Farm Bureau: Import field workers or import food
Posted February 27, 2013
Raleigh, N.C. — The North Carolina Farm Bureau said Wednesday that a majority of farmers statewide are having trouble hiring qualified employees, and they asked lawmakers for support with immigration reform.
Farm Bureau officials and scores of farmers rallied outside the legislature, saying increased restrictions on migrant workers are limiting their ability to grow crops.
"We have to have the Spanish labor. Most all our employees are (Latino)," said Danny McConnell, a fifth-generation farmer in Hendersonville.
McConnell said his family farm usually grows 23 fruit and vegetable crops, but he is planting only four or five this year because he can't find enough workers to tend the fields.
State lawmakers passed a law two years ago requiring North Carolina employers with more than 25 non-seasonal workers to verify employment eligibility, and Farm Bureau officials said talk of tightening immigration restrictions further could put up to 10,000 farms statewide – 20 percent of the total – out of business.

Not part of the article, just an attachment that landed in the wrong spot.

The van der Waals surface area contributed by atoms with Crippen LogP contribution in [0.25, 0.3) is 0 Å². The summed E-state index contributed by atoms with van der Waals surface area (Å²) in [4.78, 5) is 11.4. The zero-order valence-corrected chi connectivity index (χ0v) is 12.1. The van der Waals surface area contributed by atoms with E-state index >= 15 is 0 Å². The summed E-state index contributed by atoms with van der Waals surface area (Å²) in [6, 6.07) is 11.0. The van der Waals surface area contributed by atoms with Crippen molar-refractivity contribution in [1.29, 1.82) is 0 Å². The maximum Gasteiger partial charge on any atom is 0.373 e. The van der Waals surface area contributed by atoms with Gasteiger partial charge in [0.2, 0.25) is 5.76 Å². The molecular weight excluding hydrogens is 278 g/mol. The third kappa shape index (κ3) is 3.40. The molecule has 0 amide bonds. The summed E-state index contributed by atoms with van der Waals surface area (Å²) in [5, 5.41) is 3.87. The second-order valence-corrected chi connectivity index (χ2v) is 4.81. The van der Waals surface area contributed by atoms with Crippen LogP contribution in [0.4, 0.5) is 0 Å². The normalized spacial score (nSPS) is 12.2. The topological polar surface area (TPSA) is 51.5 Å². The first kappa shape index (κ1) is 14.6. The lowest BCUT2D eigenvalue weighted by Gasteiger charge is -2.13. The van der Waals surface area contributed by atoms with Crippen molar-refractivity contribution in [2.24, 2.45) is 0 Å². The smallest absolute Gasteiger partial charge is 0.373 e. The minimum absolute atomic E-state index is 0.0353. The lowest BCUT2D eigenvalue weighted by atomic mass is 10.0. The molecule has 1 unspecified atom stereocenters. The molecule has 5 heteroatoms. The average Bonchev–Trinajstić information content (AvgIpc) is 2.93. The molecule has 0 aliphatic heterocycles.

"It already has had unintended consequences," Peter Daniel, assistant to the president for the Farm Bureau, said of the E-Verify rules, "and there are some in the General Assembly who would like to expand that."
Sen. Ralph Hise, R-Mitchell, said lawmakers are trying to balance other concerns with the needs of farmers.
"We're making sure they can survive and also making sure we're not a magnet area for bringing illegals into this state," Hise said.
Contrary to those who argue that undocumented immigrants take jobs away from unemployed Americans, farmers contend migrant workers are the only ones willing and able to do agricultural work.
"If you told me today I could no longer get those (migrant) people, I'd have to have to quit growing tobacco. It's that simple," Pamlico County farmer Scottie Whitford said.
Daniel called on state lawmakers to hold off on adopting any more immigration-related regulations and let the federal government handle immigration reform.
Hise said patience is running thin at the General Assembly when it comes to immigration issues.
"I think we're dealing with a Congress and a White House that's probably incapable of renaming a post office as they move forward, but that doesn't stop our needs here as a state to be able to do what's in the best interest of North Carolina," he said.